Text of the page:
Nathan Lange
Fri, 14 Nov 2014 10:28:30 PST

One of the tiring rants of the participants in the marketing scheme 
euphemistically called "organic" is their self proclaimed oppression 
for having their very special products "contaminated" with GMO 
pollen. For the past few years there has been an analogous legal 
situation in commercial horticulture in California dealing with 
so-called pollen contamination. See who you side with:

What if I decide to commercially grow seedless mandarins, sometimes 
sold in the U.S. under the trademark name Cuties? Should I be able to 
demand that all my neighbors within a certain distance of my citrus 
orchard must now remove all their pollen producing citrus plants in 
order to prevent pollination of my mandarins, all because I want to 
profit from growing higher value seedless citrus fruit? What about 
the bee keepers? In the past five years, seedless mandarin farmers in 
California have threatened legal action against bee keepers over the 
"trespass" of bees pollinating their mandarin orchards.…
By organic farming logic, the mandarin growers must be correct when 
they argue that bee keepers hurt farmers. I don't agree.

My understanding is that the arbitrary USDA rules defining "organic" 
recently changed yet again late last year, this time to reflect the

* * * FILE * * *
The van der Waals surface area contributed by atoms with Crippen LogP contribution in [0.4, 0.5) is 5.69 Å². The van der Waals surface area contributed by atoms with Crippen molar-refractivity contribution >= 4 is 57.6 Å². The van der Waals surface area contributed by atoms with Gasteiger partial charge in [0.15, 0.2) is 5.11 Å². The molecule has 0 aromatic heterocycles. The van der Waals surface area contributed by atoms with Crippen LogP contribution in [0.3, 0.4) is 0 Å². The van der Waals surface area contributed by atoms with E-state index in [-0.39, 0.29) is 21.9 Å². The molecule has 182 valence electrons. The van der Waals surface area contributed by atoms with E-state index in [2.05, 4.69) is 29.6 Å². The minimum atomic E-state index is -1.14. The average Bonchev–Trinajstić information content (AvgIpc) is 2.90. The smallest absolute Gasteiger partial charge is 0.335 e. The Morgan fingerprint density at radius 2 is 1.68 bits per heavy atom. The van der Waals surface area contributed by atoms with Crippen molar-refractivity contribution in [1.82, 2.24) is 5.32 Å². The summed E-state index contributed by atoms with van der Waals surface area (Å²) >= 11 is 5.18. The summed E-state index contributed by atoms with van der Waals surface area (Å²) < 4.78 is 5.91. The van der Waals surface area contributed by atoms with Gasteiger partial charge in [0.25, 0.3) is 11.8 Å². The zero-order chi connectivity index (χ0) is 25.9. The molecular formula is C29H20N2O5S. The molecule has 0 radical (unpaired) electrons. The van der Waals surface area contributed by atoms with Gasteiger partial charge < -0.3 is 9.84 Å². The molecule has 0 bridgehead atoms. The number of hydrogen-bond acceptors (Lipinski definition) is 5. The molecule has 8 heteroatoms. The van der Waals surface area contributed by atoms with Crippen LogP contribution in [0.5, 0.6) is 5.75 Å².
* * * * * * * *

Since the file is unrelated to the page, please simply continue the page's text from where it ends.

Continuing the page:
reality of wind transported pollen in agriculture, just as the 
standards were recently lowered for "organic" meat and dairy products 
in most of California to accommodate our recent drought. In reality, 
in both of these examples, the end consumer products never changed at 
all in any meaningful way. And too bad for the seedless mandarin 
growers who can't redefine the word "seedless" to fit their needs 
when those malicious trespassing bees show up.


At 07:38 AM 11/14/2014, you wrote:
>  If a company can cross genes so unrelated, why couldn't they have 
> made them pollen sterile? That would solve two problems. One to 
> prevent contamination of organic growers crops and two to prevent 
> seed formation, which they don't allow anyway due to the utility 
> patents.  Organic seed growers are required to have their crops 
> tested yearly for the presence of GMOs, out of pocket.

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